Sorry fir the essay!

Salbertina Sat 24-Nov-12 09:20:15

Hi lotta, hope you're felling a little better today?? Agree, counselling vital. Also see psychotherapist weekly so much better than Cbt for this imho. Had seen 2x highly recommended, accredited Cbt therapists who both said i needed to reframe negative yhoughts about my childhood hmm

Lottapianos Sat 24-Nov-12 09:37:13

Glad you're seeing a therapist Salbertina, it's just not something that can be fixed with 6 counselling sessions is it? Shocked about what your CBT therapists said! Nice bit of victim blaming there!

I relate to so much of what you say about your parents. They think I'm a raving lunatic who is not capable of having good relationships or making good decisions. Oh the irony! I'm feeling better thank you. Going to start taking St John's Wort because I'm scared of ADs but feel I need a bit of extra lift. Well done for facing all this by the way, it's bloody gruelling!

ThistlePetal Sat 24-Nov-12 09:55:03

Salbertina, I've also spoken with you on other threads, sorry to hear how difficult you are finding this right now. You have every right to grieve the loss of the parents you never had, and I think it's very healthy that you recognise that this is what is causing you so much angst. It means you have an opportunity to break the cycle, and reset your boundaries on your own terms. It's painful though, isn't it? And so sad. I think the other thing that we might be grieving is the loss of all those years which we spent blaming ourselves - I can't help but wonder how different my life might have been if my parents had show me unconditional love and support....

I'm also having to come to terms with the fact that my parents just do not see how their attitude towards me while I was growing up, has had a direct impact on how we relate to each other now. I had been avoiding them since I split from DH, about a month ago, when they told me I'd broken their hearts by leaving my marriage. But I dropped round last weekend and could tell my mother was about to burst, and burst she did. Among the nasty comments and self-absorbed ranting, was the revelation from my dad that all my mum ever wanted was a "normal" daughter who took her out to lunch and shopping etc. I stayed adult as much as I could, and replied that I was well aware that our relationship wasn't normal (so, so tempting to say that I didn't have a normal mum either, but that would just feed the troll), but that if we wanted to improve things we would both have t work hard at that. She simply said she had done all she could. So that's a no to working on our relationship then.

So I came away with evidence, in my mind, that she still does not see me as a worthwhile person with valid opinions. She has absolutely no concept of the fact that her parenting of me is at fault here, and I'm pretty sure that she never will have. She simply sees me as an obstacle to be got round so she can keep in contact with her only grandchildren. Ain't happening, unless I bring them round and stay with them the whole time. She wouldn't be able to stop herself from making inappropriate comments about me to them.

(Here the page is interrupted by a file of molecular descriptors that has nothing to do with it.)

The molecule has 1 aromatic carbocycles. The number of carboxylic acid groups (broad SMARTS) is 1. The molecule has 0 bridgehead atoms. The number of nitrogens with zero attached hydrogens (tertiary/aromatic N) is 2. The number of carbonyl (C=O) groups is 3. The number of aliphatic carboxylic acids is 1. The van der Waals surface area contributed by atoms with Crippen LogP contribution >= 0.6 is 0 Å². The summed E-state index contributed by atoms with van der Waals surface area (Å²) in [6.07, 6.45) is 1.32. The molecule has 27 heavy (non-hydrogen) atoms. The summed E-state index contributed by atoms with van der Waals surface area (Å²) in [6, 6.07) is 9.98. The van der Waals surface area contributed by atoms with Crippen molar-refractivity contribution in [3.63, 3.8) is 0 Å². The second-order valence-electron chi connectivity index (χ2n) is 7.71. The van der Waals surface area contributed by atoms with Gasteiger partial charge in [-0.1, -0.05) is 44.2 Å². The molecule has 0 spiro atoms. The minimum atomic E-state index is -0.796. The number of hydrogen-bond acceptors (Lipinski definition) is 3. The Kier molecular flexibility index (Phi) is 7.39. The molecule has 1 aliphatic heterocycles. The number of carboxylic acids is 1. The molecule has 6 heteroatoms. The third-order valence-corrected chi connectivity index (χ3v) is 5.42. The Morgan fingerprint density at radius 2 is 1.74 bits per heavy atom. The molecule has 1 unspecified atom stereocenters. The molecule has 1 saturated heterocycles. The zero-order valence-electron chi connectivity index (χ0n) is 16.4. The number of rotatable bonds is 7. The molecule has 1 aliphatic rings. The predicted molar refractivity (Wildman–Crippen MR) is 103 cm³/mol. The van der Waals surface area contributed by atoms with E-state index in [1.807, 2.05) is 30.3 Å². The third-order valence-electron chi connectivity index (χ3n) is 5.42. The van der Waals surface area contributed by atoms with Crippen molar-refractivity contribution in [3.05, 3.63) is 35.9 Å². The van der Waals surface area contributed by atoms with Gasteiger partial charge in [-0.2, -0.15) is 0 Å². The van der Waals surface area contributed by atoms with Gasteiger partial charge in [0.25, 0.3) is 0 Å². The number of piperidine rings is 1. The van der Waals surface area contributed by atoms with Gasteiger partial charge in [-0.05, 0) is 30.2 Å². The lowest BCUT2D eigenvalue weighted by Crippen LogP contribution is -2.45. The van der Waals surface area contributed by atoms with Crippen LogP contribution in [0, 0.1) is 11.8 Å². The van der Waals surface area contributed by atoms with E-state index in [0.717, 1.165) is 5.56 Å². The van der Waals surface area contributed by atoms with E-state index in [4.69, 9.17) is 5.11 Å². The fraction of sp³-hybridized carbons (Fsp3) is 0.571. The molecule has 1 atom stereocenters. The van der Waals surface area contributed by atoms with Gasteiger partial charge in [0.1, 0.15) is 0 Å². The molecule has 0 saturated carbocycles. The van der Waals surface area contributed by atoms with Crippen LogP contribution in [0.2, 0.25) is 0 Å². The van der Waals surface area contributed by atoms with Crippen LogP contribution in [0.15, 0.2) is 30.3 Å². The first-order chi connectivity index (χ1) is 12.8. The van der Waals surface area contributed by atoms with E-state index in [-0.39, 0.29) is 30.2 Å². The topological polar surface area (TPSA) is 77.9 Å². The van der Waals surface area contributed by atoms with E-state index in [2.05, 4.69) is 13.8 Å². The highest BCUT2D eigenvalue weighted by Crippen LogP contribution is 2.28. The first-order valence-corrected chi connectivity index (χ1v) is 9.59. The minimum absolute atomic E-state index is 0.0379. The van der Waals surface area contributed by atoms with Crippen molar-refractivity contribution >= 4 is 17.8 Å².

And then we have the guilt, of minimising contact with people in their late 70s, leaving them sad and lonely sad. It's shit, isn't it?

Sorry to rant. I typed all this out into a notebook last weekend and thought I'd dealt with some of my feelings, but reading this thread this morning triggered it again. Thanks for the opportunity for some more catharsis, it's obviously still needed!

I'm also having therapy at the moment, interesting to hear that psychotherapy is working better for you than CBT. Not a fan of CBT myself, but my therapist is a straightforward person-centred counsellor, and that's working well for me. Just to be able to sit in a room and say all these things without being told that what I'm feeling is wrong, or invalid, works wonders for me. Gosh, imagine having had that for the last 40 years?

Anyway, lots of strength to you all - I wish none of us were in this position, but at least we are all doing something positive about it, and that's what we need to hang on to in the darker moments x

Salbertina Sat 24-Nov-12 09:57:47

That's good Lotta, you don't seem raving to me. Rather eminently sensible! St johns wort meant to be good. I take 5htp, fish oils and make myself run, all self-care and all helps. Should probably have a couple of wine-free days a week blush become too much of a crutch at times..tho rarely have more than 1 or 2 glasses it IS every day..

Salbertina Sat 24-Nov-12 10:04:19

Hi TP, yes remember you too. How are you? You seem v brave and pragmatic, quite a load you have w yr recent separation. So much for your parents' support, hey? hmm

agree v cathartic to let it all out, far better out than in - that way depression, shame, toxic self-blame lies..